under the speech and print, they not only violently tri-color. All the circumstances of the denounced the course of the government, case, likewise, came strongly in support of but basely assailed the character of its such a view of our obligations; for while chief. Even Mr. Madison, who had so we were unable, from the feebleness of our nobly struggled with Hamilton and Jay infancy, to render any efficient service to to secure the adoption of the Constitution, our friends, by going to war, we could be and had been one of the staunchest sup- of inestimable advantage to them, as neuporters of Washington, in the early part tral carriers. So obvious were these of his Administration, having now passed truths, that the French minister, in pursuover to the ranks of the opposition, whose ing the mistaken as well as unfair policy of head-quarters were in his native State, his government, did not come out at once came forward with his nicely drawn dis- with a direct claim for an armed co-operatinctions, declaring that the President was tion, but endeavored gradually to involve not competent to pronounce the United this country in such a course of partial faStates to be, de jure, in a state of neu vors to France, and unfriendly measures trality, and regretting that he should have against Great Britain, as would finally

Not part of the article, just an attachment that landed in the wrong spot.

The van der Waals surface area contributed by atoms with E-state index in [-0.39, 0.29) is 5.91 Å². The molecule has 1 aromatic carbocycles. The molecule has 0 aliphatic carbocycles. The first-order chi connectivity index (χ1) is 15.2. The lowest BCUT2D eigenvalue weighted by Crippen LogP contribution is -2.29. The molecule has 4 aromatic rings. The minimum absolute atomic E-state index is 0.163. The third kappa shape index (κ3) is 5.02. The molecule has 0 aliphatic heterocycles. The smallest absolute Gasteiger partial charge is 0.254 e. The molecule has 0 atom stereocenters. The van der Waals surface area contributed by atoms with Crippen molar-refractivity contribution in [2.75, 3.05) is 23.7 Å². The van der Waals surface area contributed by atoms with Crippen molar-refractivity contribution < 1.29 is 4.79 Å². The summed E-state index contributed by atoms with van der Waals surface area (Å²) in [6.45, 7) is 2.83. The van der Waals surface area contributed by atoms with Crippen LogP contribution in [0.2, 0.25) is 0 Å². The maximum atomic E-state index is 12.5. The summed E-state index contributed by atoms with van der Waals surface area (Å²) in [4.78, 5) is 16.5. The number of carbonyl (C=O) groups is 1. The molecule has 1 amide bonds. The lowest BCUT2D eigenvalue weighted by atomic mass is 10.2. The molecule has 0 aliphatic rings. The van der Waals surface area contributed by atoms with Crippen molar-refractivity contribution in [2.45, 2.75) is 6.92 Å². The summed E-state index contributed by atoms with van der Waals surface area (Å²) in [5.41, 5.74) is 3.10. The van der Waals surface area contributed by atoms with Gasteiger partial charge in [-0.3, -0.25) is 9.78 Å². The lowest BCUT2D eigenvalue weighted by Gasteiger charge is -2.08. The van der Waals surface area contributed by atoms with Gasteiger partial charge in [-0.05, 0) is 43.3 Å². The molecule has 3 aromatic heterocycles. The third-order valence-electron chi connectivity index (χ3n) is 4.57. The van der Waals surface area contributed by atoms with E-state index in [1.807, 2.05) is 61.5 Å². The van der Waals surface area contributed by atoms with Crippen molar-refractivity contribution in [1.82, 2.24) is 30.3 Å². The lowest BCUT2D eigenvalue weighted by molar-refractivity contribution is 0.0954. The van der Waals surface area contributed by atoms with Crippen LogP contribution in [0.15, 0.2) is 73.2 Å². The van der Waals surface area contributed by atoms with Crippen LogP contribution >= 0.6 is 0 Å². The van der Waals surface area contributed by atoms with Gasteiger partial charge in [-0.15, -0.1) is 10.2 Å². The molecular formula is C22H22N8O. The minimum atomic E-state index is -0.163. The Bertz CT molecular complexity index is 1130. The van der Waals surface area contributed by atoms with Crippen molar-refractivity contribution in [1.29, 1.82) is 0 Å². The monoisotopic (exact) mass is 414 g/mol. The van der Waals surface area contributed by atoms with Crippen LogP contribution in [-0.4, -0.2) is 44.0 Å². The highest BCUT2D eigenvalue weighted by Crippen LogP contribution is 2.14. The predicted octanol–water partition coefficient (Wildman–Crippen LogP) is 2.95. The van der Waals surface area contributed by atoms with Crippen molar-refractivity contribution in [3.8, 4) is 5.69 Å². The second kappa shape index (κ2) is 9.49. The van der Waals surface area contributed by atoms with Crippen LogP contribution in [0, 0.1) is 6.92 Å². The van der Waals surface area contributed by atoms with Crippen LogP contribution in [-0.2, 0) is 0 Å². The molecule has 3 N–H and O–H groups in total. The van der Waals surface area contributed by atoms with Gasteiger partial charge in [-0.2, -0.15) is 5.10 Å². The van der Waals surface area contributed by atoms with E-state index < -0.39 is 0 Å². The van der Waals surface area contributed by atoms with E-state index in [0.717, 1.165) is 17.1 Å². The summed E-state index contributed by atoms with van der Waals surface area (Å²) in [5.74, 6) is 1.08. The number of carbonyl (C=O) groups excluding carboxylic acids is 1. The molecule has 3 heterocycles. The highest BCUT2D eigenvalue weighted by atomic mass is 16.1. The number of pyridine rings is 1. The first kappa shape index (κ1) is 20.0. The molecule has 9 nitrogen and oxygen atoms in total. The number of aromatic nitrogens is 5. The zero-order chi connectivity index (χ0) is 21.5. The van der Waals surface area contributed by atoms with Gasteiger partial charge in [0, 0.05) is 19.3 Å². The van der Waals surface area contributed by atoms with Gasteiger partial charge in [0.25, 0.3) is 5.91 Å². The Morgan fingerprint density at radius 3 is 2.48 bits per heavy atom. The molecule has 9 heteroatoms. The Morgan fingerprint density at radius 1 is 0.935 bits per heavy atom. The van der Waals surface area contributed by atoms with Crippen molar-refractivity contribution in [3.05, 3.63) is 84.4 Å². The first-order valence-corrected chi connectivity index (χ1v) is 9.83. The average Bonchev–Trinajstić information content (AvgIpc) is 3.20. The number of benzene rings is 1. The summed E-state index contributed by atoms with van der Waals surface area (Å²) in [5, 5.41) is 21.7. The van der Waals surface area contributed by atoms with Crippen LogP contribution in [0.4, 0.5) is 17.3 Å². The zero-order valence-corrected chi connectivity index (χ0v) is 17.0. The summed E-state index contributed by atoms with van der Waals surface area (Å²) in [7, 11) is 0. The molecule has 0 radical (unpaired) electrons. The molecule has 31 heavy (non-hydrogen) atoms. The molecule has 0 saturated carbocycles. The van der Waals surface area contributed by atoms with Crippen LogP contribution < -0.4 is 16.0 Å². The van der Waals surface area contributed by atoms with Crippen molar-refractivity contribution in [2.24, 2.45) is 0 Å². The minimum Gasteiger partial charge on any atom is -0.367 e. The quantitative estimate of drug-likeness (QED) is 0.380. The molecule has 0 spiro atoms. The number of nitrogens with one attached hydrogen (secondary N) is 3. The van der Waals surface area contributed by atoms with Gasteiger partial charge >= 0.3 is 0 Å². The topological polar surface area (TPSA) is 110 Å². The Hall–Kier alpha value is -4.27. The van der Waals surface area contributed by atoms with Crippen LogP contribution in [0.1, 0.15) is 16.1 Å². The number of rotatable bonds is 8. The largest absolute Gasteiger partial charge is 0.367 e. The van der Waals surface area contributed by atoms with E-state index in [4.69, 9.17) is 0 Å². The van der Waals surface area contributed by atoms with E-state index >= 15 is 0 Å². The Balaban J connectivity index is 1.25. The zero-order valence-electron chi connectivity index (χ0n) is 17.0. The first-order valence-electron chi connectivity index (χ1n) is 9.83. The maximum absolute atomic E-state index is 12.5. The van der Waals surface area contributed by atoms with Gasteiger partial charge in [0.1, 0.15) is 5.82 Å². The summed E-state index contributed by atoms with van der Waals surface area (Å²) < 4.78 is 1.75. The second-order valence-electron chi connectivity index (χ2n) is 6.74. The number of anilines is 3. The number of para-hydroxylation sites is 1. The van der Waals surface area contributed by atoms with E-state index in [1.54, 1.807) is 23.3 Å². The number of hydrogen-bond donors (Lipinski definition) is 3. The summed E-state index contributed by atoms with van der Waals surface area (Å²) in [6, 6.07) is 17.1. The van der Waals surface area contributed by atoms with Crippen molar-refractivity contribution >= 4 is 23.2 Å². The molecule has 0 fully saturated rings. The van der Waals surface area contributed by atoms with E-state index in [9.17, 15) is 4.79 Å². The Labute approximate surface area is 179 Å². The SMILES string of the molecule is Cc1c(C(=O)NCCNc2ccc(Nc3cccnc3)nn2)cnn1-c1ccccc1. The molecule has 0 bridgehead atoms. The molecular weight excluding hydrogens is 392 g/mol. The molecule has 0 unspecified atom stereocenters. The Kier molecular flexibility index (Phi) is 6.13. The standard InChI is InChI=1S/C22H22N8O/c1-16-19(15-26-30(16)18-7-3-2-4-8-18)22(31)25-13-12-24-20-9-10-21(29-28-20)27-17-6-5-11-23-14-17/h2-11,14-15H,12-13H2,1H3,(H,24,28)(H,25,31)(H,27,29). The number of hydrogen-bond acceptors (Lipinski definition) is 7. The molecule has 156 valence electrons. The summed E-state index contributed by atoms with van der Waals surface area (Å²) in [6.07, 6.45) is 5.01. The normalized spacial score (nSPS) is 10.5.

lead to open hostilities with the latter ground that the Americans, not having power, for the benefit of the former. For shed their blood in the cause of France, the accomplishment of his object, he re were not entitled to the honor. Consistsorted to means diplomatic and undiplo- ing, for the most part, of pot-house politimatic. He had arrived on our shores cians, the members spent the day in dewith all sorts of popular mottoes flying in claiming against the policy of the Administhe rigging of the ship which brought tration, and the night in drinking Pennsylhim; be had at the end of a voluble vania whiskey, all the better if it had not tongue all the high-sounding phrases of the paid the excise. As the bowl went round, new-fangled liberty and fraternity, to be be- and the red cap was passed from head to stowed on the crowds who hung on his lips head, they toasted Citizen Genet, and footsteps; and equally lavish of insult Mountain," "the French war for the and flattery, he filled his diplomatic com- rights of man,” “French virtue, superior munications to the government with patri- to that of Greece or Rome;" and, during otic declamations, afterwards published for the intervals, they passed their judgment the benefit of the people. Even more upon the wisdom or the constitutionality than this, he invaded the sovereignty of of the measures of the national governthe nation, by fitting out and commission- ment; very few of which, however, incuring privateers to cruise against the com red the disgrace of receiving their appromerce of nations with whom the United val. These societies played an important States were at peace, and also, by getting part in furthering the designs of Genet up an unlawful expedition for the invasion and the French party, but finally died out of the Spanish territories on our southern on the denunciation of the Jacobin clubs border. This obnoxious course of conduct in France, leaving an odor behind, which he pursued, in defiance alike of the rea- long made the name of Democrat an ofsonings and the orders of the government, | fense, even in nostrils familiar with abomifrom the moment he landed at Charleston, nations. up to the period of his recall. Nothing Soon after the conclusion of Genet's misbut the sincere regard entertained by sion, Mr. Jefferson retired from the office Washington for the country thus unwor of Secretary of State. He had been thily represented, induced him to forbear, called to it chiefly on account of the emias long as he did, with this abuser of na nent talents before displayed in the service tional hospitality, and fomenter of the vio- of his country, his experience in diplomalence of domestic parties.